With a continuous covariate, we fix \({\sigma }_{x}^{2}=1\), and use the linear mixed model to simulate \({X}_{ij}=1/2+{\lambda }_{i}+{\gamma }_{ij}\) where \({\lambda }_{i}\sim N\left(0,{\rho }_{x}{\sigma }_{x}^{2}\right), { \gamma }_{ij}\sim N(0,\left(1{\rho }_{x}\right){\sigma }_{x}^{2})\). With a binary covariate, we assume a betabinomial distribution. The data generation follows a twostep process as follows. First, we generate the event rate \({\pi }_{i}\) for each cluster from a beta distribution, Beta \(({q}_{1},{q}_{2}\)). Second, we randomly generate the covariate value for each individual from \(Bernoulli\left({\pi }_{i}\right)\). We fix the marginal expectation of the binary covariate as 0.3. According to the law of total expectation and law of total variance, we can solve \({q}_{1}\) and \({q}_{2}\) from \({q}_{1}/({q}_{1}+{q}_{2})=0.3\) and \({\rho }_{x}=1/(1+{q}_{1}+{q}_{2})\) simultaneously to obtain \({q}_{1}\) and \({q}_{2}\). Then the marginal variance of covariate can be obtained from \({\sigma }_{x}^{2}={q}_{1}{q}_{2}/{\left({q}_{1}+{q}_{2}\right)}^{2}\) given \({q}_{1},{q}_{2}\). Moreover, under MCAR, the missingness indicator \({O}_{ij}\) was generated using simbinCLF() function from the geeCRT package in R, which allows the specification of a common \(\tau\) for all clusters to generate binary missingness indicators with a compound symmetric correlation structure in each cluster [33, 39].
We simulate each scenario as follows. (a) We first calculate the required sample size based on our proposed Eq. (4) under MCAR and round up it to the nearest even integer. (b) We generate the covariate \({X}_{ij}\) as described, and outcome \({Y}_{ij}\) from the linear mixed model in the Methods section. (c) We generate the missing indicators \({O}_{ij}\) to obtain the observed outcomes after attrition. (d) We fit the linear mixed effects model with the observed data and estimate \({\widehat{\beta }}_{4}\) via restricted maximum likelihood methods (REML) using the nlme package in R. (e) We calculate \(p\) values under null hypothesis \({{H}_{0}:\beta }_{4}=\delta =0\) and alternative hypothesis \({{H}_{1}:\beta }_{4}=\delta \ne 0\) respectively. For each scenario, we repeat Step (a) to (e) for \(3000\) times. The empirical type I error rate \(\psi\) is evaluated as the proportion of false positive using the simulated data under the null, whereas the empirical power \({\varphi }_{emp}\) is evaluated as the proportion of true positive using the simulated data under the alternative. We compare empirical power \({\varphi }_{emp}\) to analytical power \({\varphi }_{pre}\) based on Equation (4) under the alternative, and empirical type I error rate \(\psi\) to \(0.05\) under the null. The values of \({\varphi }_{pre}\) can be slightly larger than \(0.8\) because the estimated sample size is rounded to the next even integer. The corresponding Monte Carlo standard errors under \(3000\) simulations assuming Bernoulli random variables are \(0.004\) for the typeI error rate and \(0.007\) for power. Therefore, the 95% error margin for the empirical type I error is \(\pm 0.008\), and the empirical power is \(\pm 0.014\). To illustrate the advantage of our methods, the sample sizes obtained from the direct inflation method are also calculated for each simulation scenario.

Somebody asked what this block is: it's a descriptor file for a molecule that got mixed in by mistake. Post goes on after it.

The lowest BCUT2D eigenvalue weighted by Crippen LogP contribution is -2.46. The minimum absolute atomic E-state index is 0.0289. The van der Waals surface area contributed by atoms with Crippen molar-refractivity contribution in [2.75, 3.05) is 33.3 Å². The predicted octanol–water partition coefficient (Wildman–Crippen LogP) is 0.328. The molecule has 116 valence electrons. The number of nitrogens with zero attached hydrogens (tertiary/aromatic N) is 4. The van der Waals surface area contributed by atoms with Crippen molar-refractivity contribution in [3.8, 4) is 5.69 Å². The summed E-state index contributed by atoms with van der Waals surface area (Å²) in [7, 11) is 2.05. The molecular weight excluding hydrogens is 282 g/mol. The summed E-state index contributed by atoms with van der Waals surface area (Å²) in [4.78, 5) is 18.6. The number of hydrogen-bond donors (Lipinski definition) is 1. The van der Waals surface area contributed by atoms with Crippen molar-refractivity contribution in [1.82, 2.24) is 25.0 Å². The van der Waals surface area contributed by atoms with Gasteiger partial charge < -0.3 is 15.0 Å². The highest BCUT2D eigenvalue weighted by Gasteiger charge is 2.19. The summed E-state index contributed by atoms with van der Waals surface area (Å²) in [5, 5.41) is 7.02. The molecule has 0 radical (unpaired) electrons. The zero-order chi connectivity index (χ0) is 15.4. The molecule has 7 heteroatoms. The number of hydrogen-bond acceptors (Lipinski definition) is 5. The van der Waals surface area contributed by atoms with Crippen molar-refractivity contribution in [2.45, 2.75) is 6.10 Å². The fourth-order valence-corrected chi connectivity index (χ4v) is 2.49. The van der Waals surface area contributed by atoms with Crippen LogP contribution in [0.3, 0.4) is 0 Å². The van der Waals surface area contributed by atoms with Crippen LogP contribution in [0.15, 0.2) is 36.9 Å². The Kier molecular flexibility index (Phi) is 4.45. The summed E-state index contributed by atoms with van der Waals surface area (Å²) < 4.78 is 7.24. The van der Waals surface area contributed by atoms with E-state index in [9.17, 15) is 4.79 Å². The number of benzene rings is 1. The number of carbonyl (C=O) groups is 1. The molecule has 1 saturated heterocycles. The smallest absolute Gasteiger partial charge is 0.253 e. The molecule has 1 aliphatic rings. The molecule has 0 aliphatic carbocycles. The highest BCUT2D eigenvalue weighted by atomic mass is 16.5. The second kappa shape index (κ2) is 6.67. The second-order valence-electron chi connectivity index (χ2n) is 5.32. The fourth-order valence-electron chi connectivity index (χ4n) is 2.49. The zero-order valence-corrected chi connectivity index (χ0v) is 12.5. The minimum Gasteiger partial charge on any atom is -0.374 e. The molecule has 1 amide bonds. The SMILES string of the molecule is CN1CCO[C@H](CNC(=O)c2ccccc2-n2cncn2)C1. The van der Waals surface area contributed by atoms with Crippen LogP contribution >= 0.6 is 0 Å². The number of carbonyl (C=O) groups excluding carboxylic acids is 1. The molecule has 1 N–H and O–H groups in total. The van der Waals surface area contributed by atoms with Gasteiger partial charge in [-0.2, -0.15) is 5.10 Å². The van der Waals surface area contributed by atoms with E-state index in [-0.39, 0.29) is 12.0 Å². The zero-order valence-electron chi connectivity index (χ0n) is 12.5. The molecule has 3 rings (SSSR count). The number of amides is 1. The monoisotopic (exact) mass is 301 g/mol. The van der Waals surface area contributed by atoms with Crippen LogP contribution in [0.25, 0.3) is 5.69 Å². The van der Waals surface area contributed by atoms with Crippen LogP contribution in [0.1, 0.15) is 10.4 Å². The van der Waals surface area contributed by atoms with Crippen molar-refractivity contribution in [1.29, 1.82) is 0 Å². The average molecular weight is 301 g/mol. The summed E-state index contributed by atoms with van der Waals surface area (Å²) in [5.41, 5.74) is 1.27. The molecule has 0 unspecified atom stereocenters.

Simulation design under MAR
Under MAR, we preserve the design parameters for the outcome model from the MCAR simulations but introduce additional parameters in the missingness model. We employ a mixedeffect logistic regression model to simulate the missingness indicators:
where \({b}_{i}\) is the clusterspecific intercept that follows \(N(0,{\sigma }_{b}^{2})\). We fix the value of \({\alpha }_{1}\) as \(0.5\) and consider one single covariate, \({X}_{ij}\), which can be either continuous or binary. The covariate datagenerating procedure is identical to that under the MCAR simulation design. To make MAR simulation results comparable with MCAR, we tune the marginal followup rates to be \(\pi \in \{0.7, 0.9\}\) by varying the value of \({\alpha }_{0}\). For the missingness ICC, \(\tau\), we consider \(\tau \in \{0.05, 0.3, 0.6\}\) and do not consider the extreme case of \(\tau =1\). This is because \(\tau\) equals to \({\sigma }_{b}^{2}/({\sigma }_{b}^{2}+{\pi }^{2}/3)\) under the mixedeffect logistic regression model [37]; in this setup, \(\tau =1\) is theoretically not attainable but can be approximately once we set \({\sigma }_{b}^{2}\) to be extremely large. With the above parameter setup, we have \(144\) simulation scenarios for each type of covariate. We note that both the variance \(Var\left({\widehat{\beta }}_{4}\right)\) and empirical power are obtained by Monte Carlo simulations. For each scenario, we average over \(B=1000\) Monta Carlo draws to obtain the variance \(Var\left({\widehat{\beta }}_{4}\right)\) and calculate the sample size based on this variance. After rounding up to the nearest even integer, the analytical power is calculated from the Equation (2). We simulate \(3000\) trials to calculate the empirical power following the same procedure under MCAR. To facilitate the comparison, we also calculate the required sample sizes using our proposed sample size formula under MCAR and the direct inflation method.